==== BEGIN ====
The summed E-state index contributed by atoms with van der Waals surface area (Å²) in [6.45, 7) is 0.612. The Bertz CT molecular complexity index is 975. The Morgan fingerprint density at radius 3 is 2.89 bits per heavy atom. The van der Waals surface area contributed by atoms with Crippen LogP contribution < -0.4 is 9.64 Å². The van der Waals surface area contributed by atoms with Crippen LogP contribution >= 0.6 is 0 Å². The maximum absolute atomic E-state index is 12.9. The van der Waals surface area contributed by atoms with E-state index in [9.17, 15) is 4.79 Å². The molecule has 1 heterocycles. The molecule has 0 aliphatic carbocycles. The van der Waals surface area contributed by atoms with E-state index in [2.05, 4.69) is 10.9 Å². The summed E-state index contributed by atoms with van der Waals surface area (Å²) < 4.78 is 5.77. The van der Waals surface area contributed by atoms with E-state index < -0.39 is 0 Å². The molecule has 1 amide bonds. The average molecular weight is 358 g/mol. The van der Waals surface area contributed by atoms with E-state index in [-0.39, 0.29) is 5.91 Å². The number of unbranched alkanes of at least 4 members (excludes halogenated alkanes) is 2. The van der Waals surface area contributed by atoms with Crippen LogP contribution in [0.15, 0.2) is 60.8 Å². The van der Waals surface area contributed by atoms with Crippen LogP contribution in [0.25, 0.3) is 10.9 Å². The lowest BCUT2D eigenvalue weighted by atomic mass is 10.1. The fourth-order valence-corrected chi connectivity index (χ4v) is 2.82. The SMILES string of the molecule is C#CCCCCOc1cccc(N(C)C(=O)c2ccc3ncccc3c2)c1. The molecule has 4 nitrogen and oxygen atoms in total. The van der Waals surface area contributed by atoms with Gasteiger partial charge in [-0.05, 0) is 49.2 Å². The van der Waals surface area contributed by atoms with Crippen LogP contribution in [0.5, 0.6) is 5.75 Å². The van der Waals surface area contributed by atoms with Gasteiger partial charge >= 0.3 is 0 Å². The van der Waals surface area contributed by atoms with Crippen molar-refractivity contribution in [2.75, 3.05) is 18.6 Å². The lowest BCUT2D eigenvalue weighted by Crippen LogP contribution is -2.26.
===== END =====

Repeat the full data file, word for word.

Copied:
The summed E-state index contributed by atoms with van der Waals surface area (Å²) in [6.45, 7) is 0.612. The Bertz CT molecular complexity index is 975. The Morgan fingerprint density at radius 3 is 2.89 bits per heavy atom. The van der Waals surface area contributed by atoms with Crippen LogP contribution < -0.4 is 9.64 Å². The van der Waals surface area contributed by atoms with Crippen LogP contribution >= 0.6 is 0 Å². The maximum absolute atomic E-state index is 12.9. The van der Waals surface area contributed by atoms with E-state index in [9.17, 15) is 4.79 Å². The molecule has 1 heterocycles. The molecule has 0 aliphatic carbocycles. The van der Waals surface area contributed by atoms with E-state index in [2.05, 4.69) is 10.9 Å². The summed E-state index contributed by atoms with van der Waals surface area (Å²) < 4.78 is 5.77. The van der Waals surface area contributed by atoms with E-state index < -0.39 is 0 Å². The molecule has 1 amide bonds. The average molecular weight is 358 g/mol. The van der Waals surface area contributed by atoms with E-state index in [-0.39, 0.29) is 5.91 Å². The number of unbranched alkanes of at least 4 members (excludes halogenated alkanes) is 2. The van der Waals surface area contributed by atoms with Crippen LogP contribution in [0.15, 0.2) is 60.8 Å². The van der Waals surface area contributed by atoms with Crippen LogP contribution in [0.25, 0.3) is 10.9 Å². The lowest BCUT2D eigenvalue weighted by atomic mass is 10.1. The fourth-order valence-corrected chi connectivity index (χ4v) is 2.82. The SMILES string of the molecule is C#CCCCCOc1cccc(N(C)C(=O)c2ccc3ncccc3c2)c1. The molecule has 4 nitrogen and oxygen atoms in total. The van der Waals surface area contributed by atoms with Gasteiger partial charge in [-0.05, 0) is 49.2 Å². The van der Waals surface area contributed by atoms with Crippen LogP contribution in [0.5, 0.6) is 5.75 Å². The van der Waals surface area contributed by atoms with Gasteiger partial charge >= 0.3 is 0 Å². The van der Waals surface area contributed by atoms with Crippen molar-refractivity contribution in [2.75, 3.05) is 18.6 Å². The lowest BCUT2D eigenvalue weighted by Crippen LogP contribution is -2.26.